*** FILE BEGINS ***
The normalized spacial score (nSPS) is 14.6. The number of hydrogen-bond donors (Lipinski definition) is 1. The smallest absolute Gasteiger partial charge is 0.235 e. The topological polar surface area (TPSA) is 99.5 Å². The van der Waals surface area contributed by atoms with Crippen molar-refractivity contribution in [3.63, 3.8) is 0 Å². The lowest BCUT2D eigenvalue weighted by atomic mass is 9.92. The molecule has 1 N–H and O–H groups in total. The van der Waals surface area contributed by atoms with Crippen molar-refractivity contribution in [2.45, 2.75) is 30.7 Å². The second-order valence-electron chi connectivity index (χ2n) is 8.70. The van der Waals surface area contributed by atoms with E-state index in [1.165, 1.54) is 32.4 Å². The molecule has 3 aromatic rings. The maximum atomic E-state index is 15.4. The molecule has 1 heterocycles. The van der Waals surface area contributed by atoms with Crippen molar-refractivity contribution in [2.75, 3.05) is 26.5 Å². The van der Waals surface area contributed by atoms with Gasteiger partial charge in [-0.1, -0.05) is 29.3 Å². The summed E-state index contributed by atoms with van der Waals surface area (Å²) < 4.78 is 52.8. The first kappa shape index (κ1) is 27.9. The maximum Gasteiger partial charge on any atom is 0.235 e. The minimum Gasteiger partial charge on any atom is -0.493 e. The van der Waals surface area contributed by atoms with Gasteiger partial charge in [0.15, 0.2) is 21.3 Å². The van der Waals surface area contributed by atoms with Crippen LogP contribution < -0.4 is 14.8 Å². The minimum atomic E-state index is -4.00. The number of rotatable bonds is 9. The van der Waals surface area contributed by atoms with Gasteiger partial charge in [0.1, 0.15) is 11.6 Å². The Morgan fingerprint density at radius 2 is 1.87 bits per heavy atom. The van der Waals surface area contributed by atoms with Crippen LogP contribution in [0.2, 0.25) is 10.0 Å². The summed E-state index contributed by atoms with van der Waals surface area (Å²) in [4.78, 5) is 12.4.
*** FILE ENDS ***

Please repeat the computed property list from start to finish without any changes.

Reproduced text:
The normalized spacial score (nSPS) is 14.6. The number of hydrogen-bond donors (Lipinski definition) is 1. The smallest absolute Gasteiger partial charge is 0.235 e. The topological polar surface area (TPSA) is 99.5 Å². The van der Waals surface area contributed by atoms with Crippen molar-refractivity contribution in [3.63, 3.8) is 0 Å². The lowest BCUT2D eigenvalue weighted by atomic mass is 9.92. The molecule has 1 N–H and O–H groups in total. The van der Waals surface area contributed by atoms with Crippen molar-refractivity contribution in [2.45, 2.75) is 30.7 Å². The second-order valence-electron chi connectivity index (χ2n) is 8.70. The van der Waals surface area contributed by atoms with E-state index in [1.165, 1.54) is 32.4 Å². The molecule has 3 aromatic rings. The maximum atomic E-state index is 15.4. The molecule has 1 heterocycles. The van der Waals surface area contributed by atoms with Crippen molar-refractivity contribution in [2.75, 3.05) is 26.5 Å². The van der Waals surface area contributed by atoms with Gasteiger partial charge in [-0.1, -0.05) is 29.3 Å². The summed E-state index contributed by atoms with van der Waals surface area (Å²) < 4.78 is 52.8. The first kappa shape index (κ1) is 27.9. The maximum Gasteiger partial charge on any atom is 0.235 e. The minimum Gasteiger partial charge on any atom is -0.493 e. The van der Waals surface area contributed by atoms with Gasteiger partial charge in [0.15, 0.2) is 21.3 Å². The van der Waals surface area contributed by atoms with Crippen LogP contribution < -0.4 is 14.8 Å². The minimum atomic E-state index is -4.00. The number of rotatable bonds is 9. The van der Waals surface area contributed by atoms with Gasteiger partial charge in [0.1, 0.15) is 11.6 Å². The Morgan fingerprint density at radius 2 is 1.87 bits per heavy atom. The van der Waals surface area contributed by atoms with Crippen LogP contribution in [0.2, 0.25) is 10.0 Å². The summed E-state index contributed by atoms with van der Waals surface area (Å²) in [4.78, 5) is 12.4.